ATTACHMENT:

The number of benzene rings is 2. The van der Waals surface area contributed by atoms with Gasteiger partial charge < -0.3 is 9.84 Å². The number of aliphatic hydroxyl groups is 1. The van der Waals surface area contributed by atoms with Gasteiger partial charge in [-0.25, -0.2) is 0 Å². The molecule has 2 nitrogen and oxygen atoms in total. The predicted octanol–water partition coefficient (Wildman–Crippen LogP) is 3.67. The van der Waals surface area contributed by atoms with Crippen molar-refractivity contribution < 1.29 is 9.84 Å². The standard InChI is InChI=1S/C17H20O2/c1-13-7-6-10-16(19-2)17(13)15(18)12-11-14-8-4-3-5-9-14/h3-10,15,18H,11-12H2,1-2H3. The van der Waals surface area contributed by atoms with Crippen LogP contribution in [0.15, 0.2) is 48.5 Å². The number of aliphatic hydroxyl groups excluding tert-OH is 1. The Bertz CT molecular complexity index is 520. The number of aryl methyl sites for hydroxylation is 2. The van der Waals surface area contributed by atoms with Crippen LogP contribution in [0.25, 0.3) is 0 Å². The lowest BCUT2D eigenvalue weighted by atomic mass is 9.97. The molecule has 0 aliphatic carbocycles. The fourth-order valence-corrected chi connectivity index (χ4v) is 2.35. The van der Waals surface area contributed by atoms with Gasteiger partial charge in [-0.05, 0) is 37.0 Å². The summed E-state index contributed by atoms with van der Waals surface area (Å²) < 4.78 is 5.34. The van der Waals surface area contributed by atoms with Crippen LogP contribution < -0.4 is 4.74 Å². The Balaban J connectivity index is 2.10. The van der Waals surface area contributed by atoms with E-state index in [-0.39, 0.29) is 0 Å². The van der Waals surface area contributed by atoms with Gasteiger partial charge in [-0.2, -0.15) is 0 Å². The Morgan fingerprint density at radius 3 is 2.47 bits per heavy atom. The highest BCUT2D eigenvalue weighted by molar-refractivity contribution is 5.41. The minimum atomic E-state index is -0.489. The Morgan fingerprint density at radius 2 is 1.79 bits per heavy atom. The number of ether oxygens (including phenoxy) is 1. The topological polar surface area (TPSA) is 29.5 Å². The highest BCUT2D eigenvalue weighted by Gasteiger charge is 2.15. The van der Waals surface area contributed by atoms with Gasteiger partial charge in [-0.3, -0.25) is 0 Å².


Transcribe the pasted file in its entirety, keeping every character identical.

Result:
The number of benzene rings is 2. The van der Waals surface area contributed by atoms with Gasteiger partial charge < -0.3 is 9.84 Å². The number of aliphatic hydroxyl groups is 1. The van der Waals surface area contributed by atoms with Gasteiger partial charge in [-0.25, -0.2) is 0 Å². The molecule has 2 nitrogen and oxygen atoms in total. The predicted octanol–water partition coefficient (Wildman–Crippen LogP) is 3.67. The van der Waals surface area contributed by atoms with Crippen molar-refractivity contribution < 1.29 is 9.84 Å². The standard InChI is InChI=1S/C17H20O2/c1-13-7-6-10-16(19-2)17(13)15(18)12-11-14-8-4-3-5-9-14/h3-10,15,18H,11-12H2,1-2H3. The van der Waals surface area contributed by atoms with Crippen LogP contribution in [0.15, 0.2) is 48.5 Å². The number of aliphatic hydroxyl groups excluding tert-OH is 1. The Bertz CT molecular complexity index is 520. The number of aryl methyl sites for hydroxylation is 2. The van der Waals surface area contributed by atoms with Crippen LogP contribution in [0.25, 0.3) is 0 Å². The lowest BCUT2D eigenvalue weighted by atomic mass is 9.97. The molecule has 0 aliphatic carbocycles. The fourth-order valence-corrected chi connectivity index (χ4v) is 2.35. The van der Waals surface area contributed by atoms with Gasteiger partial charge in [-0.05, 0) is 37.0 Å². The summed E-state index contributed by atoms with van der Waals surface area (Å²) < 4.78 is 5.34. The van der Waals surface area contributed by atoms with Crippen LogP contribution < -0.4 is 4.74 Å². The Balaban J connectivity index is 2.10. The van der Waals surface area contributed by atoms with E-state index in [-0.39, 0.29) is 0 Å². The van der Waals surface area contributed by atoms with Gasteiger partial charge in [-0.2, -0.15) is 0 Å². The Morgan fingerprint density at radius 3 is 2.47 bits per heavy atom. The highest BCUT2D eigenvalue weighted by molar-refractivity contribution is 5.41. The minimum atomic E-state index is -0.489. The Morgan fingerprint density at radius 2 is 1.79 bits per heavy atom. The number of ether oxygens (including phenoxy) is 1. The topological polar surface area (TPSA) is 29.5 Å². The highest BCUT2D eigenvalue weighted by Gasteiger charge is 2.15. The van der Waals surface area contributed by atoms with Gasteiger partial charge in [-0.3, -0.25) is 0 Å².